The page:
Puyallup

Mine, Active

Alternative names

Hope
Ready Bullion
Lucky Jack

Commodities and mineralogy

Main commodities Ag; Au
Other commodities Cu; Pb; Te; Zn
Ore minerals galena; gold; pyrite; sphalerite; unidentified telluride
Gangue minerals quartz

Geographic location

Quadrangle map, 1:250,000-scale CR
Quadrangle map, 1:63,360-scale B-3
Latitude 55.49743
Longitude -132.69961
Nearby scientific data Find additional scientific data near this location
Location and accuracy The Puyallup Mine is a well known property that is named on the USGS 1:63,360-scale topographic map. It is about 0.1 mile east of the center of section 31, T. 73 S., R. 84 E. The mine has considerable workings; the coordinates are at the portal of the main adit. The workings are shown on figure 2 of Herreid and Rose (1966).

Geologic setting

Geologic description

The rocks in the vicinity of the Puyallup Mine are graywacke, conglomerate, andesite, and slate of the Descon Formation of Silurian and Ordovician age; they generally strike northwest and dip 20-40SW (Eberlein and others, 1983; Brew, 1996). The deposit consists of auriferous sulfide-bearing quartz veins (Brooks, 1902; Wright and Wright, 1908; Roehm, 1936 [PE 119-4]; Herreid and Rose, 1966; Maas and others, 1991, 1995). The main vein is generally 7 to 8 inches wide but locally widens to 3 feet; it trends about N25W and dips about 35NE.(Herreid and Rose, 1966). The quartz is banded and the vein commonly follows a light-gray porphyritic dike. The quartz contains sparse free gold, pyrite, galena, and a little sphalerite; tellurides are reported. There are several smaller, similar veins.
The deposit was discovered prior to 1902 and developed by several open cuts, a short shaft, 5 adits (including one 1,135 feet long and another 220 feet long), several stopes, and at least 2,865 feet of other underground workings (Brooks, 1902). In 1990, the underground workings were either unsafe or caved (Maas and others, 1991). The property has recently been acquired by Red Diamond Mining Company and is active as of March, 2004 (Barnett and Clough, 2000; http://www.reddiamondmining.com/).
A mill was in operation before 1905 (Wright and Wright, 1905) that processed ore from both the Puyallup and Crackerjack (CR101) mines. Brooks (1902) reports a shipment of 14 tons of ore (in 1901?) that returned $159 per ton (probably mainly in gold at $20.67 per ounce). Bureau of Mines production records cited by Maas and others (1991) indicate that the peak production was from 1900 to 1916 with an estimated total recovery of 10,466 ounces of gold. The average grade of the ore was 0.840 ounce of gold per ton and 0.668 ounce of silver per ton. This production probably included ore from both the Puyallup and Crackerjack (CR101) mines. Roehm (1936 [PE 119-4]) records considerable activity from 1933 to 1938 (after the price of gold rose to $35 per ounce), but only about $3,100 of gold was produced. Maas and others (1995) indicate that it is difficult to determine the production from the Puyallup Mine; they can only substantiate recovery of about 650 ounces of gold and 473 ounces of silver from 815 tons of ore mined between 1915 and 1946. However, they also note that there was considerable production before 1915.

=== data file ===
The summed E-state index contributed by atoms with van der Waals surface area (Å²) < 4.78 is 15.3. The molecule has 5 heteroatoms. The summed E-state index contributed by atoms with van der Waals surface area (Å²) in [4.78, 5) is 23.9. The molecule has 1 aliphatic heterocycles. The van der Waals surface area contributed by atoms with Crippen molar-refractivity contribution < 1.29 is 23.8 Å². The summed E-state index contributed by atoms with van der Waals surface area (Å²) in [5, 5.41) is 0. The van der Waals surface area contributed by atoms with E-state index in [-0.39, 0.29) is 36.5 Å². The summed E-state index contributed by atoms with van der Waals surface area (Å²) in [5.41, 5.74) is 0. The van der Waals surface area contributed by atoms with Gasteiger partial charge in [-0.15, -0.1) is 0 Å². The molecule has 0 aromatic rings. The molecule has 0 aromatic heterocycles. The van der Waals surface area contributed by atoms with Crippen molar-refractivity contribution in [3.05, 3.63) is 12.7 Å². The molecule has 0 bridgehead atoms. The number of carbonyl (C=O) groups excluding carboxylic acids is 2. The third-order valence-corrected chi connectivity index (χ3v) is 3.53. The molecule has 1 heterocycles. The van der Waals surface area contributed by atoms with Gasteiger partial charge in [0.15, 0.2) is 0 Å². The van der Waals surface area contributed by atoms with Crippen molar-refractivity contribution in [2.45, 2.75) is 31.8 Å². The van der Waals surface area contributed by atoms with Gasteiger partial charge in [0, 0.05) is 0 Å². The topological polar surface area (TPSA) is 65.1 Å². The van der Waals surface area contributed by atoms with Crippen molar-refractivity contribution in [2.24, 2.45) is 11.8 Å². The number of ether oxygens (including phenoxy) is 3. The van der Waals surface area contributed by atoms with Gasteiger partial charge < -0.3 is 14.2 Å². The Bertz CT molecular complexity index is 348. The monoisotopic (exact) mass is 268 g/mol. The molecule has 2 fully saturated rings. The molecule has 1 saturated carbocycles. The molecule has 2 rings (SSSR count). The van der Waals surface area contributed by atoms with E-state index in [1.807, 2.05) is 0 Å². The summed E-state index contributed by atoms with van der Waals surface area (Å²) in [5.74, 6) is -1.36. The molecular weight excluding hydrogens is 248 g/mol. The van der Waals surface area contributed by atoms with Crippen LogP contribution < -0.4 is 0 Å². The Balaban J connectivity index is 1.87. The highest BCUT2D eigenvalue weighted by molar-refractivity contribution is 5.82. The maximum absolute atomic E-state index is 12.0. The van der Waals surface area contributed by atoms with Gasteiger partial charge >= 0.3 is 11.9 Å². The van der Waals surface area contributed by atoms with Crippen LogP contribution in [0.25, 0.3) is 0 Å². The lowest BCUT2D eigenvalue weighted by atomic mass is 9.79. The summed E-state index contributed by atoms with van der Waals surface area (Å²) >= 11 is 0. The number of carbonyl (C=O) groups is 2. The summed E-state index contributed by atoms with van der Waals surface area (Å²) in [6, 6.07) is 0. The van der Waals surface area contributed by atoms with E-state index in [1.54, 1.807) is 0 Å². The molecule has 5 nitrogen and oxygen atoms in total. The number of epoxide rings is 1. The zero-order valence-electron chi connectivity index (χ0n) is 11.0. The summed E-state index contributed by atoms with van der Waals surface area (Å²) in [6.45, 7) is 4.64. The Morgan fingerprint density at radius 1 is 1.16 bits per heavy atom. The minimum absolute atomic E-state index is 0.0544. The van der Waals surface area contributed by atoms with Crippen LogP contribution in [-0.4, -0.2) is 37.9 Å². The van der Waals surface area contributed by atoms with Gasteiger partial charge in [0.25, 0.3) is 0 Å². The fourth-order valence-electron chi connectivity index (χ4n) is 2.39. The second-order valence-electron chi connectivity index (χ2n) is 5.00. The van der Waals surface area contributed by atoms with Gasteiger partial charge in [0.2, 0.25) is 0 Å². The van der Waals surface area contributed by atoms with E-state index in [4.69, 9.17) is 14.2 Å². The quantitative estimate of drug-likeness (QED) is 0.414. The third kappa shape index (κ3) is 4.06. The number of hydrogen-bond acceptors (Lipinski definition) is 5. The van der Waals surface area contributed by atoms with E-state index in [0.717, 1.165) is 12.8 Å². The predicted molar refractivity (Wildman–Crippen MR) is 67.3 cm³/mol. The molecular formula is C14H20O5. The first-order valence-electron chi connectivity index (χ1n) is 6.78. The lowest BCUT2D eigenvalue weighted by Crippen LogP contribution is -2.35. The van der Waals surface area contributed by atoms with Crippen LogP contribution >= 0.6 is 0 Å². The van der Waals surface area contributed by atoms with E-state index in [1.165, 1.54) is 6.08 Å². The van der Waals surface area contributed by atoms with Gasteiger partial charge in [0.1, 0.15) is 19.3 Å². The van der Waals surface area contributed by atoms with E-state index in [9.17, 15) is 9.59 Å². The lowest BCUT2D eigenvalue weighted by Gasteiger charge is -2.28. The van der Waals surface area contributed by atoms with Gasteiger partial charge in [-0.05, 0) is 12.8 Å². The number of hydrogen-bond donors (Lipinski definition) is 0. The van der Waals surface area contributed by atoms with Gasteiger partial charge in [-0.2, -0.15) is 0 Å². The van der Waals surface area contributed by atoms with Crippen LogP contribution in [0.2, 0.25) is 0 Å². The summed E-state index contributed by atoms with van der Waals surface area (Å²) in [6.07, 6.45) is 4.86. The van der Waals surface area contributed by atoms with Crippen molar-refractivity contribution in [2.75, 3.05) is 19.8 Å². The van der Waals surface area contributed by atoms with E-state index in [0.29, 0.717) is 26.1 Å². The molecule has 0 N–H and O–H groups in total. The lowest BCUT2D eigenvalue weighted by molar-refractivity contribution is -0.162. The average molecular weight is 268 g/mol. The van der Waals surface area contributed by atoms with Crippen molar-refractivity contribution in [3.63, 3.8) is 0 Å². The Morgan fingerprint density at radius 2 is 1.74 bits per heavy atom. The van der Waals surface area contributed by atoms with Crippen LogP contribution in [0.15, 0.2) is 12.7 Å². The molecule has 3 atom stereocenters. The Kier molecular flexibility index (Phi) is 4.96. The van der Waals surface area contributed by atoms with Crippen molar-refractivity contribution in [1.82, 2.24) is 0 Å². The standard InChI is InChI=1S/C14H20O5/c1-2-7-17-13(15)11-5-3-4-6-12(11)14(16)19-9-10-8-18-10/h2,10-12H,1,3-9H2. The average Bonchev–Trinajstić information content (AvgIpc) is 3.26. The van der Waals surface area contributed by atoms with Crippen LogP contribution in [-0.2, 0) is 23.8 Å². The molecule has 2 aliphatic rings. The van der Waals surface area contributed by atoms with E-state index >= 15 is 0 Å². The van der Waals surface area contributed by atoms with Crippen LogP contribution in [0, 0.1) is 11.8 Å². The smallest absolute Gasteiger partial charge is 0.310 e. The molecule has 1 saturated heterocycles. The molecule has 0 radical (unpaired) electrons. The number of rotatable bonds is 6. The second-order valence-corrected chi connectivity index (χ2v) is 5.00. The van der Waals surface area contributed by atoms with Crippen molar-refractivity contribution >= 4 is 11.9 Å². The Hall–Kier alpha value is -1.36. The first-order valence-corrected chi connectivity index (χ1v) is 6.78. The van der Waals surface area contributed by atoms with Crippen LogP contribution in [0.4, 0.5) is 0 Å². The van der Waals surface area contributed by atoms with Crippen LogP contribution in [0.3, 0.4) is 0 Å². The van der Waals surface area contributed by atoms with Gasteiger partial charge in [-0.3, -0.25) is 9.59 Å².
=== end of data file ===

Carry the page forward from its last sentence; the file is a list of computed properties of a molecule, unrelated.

Geologic map unit (-132.701256637116, 55.4970730859614)
Mineral deposit model Gold-quartz vein (Cox and Singer, 1986; model 36a).
Mineral deposit model number 36a
Age of mineralization Unknown, other than that the veins cut Silurian or Ordovician rocks.
Alteration of deposit None specifically noted (but see the nearby Crackerjack Mine (CR101) for details of the alteration of the dikes near the veins).

Production and reserves

Workings or exploration The deposit was discovered prior to 1902 and developed by several open cuts, a short shaft, 5 adits (including one 1,135 feet long and another 220 feet long), several stopes, and at least 2,865 feet of other underground workings (Brooks, 1902). In 1990, the underground workings were either unsafe or caved (Maas and others, 1991). The property has recently been acquired by Red Diamond Mining Company and is active as of March, 2004 (Barnett and Clough, 2000; http://www.reddiamondmining.com/).
Indication of production Yes; small
Reserve estimates Probably none.
Production notes A mill was in operation before 1905 (Wright and Wright, 1905) that processed ore from both the Puyallup and Crackerjack (CR101) mines. Brooks (1902) records a shipment of 14 tons of ore (in 1901?) that returned $159 per ton (probably mainly in gold at $20.67 per ounce). Bureau of Mines production records cited by Maas and others (1991) indicate that the peak production was from 1900 to 1916 with an estimated total production of 10,466 ounces of gold; the average grade was 0.840 ounce of gold per ton and 0.668 ounce of silver per ton. This production probably included ore from both the Puyallup and Crackerjack (CR101) mines. Roehm (1936 [PE 119-4]) records considerable activity from 1933 to 1938 (after the price of gold rose to $35 per ounce), but only about $3,100 of gold was produced. Maas and others (1995) indicate that the production specifically from the Puyallup Mine is difficult to determine; they can only substantiate recovery of about 650 ounces of gold and 473 ounces of silver from 815 tons of ore mined between 1915 and 1946. However, they also note that there was considerable production before 1915.

References

MRDS Number A010133

References

Barnett, John, and Clough, Al, 2000, CJ Gold prospect, Prince of Wales Island, Alaska (abs.): Alaska Miners Convention, Oct. 30- Nov. 4, Anchorage, Abstracts, p. 19-20.
Smith, S.S., 1917, The mining industry in the Territory of Alaska during the calendar year 1915: U.S. Bureau of Mines Bulletin 142, 65 p.
Reporters D.J. Grybeck (Applied Geology)
Last report date 5/1/2004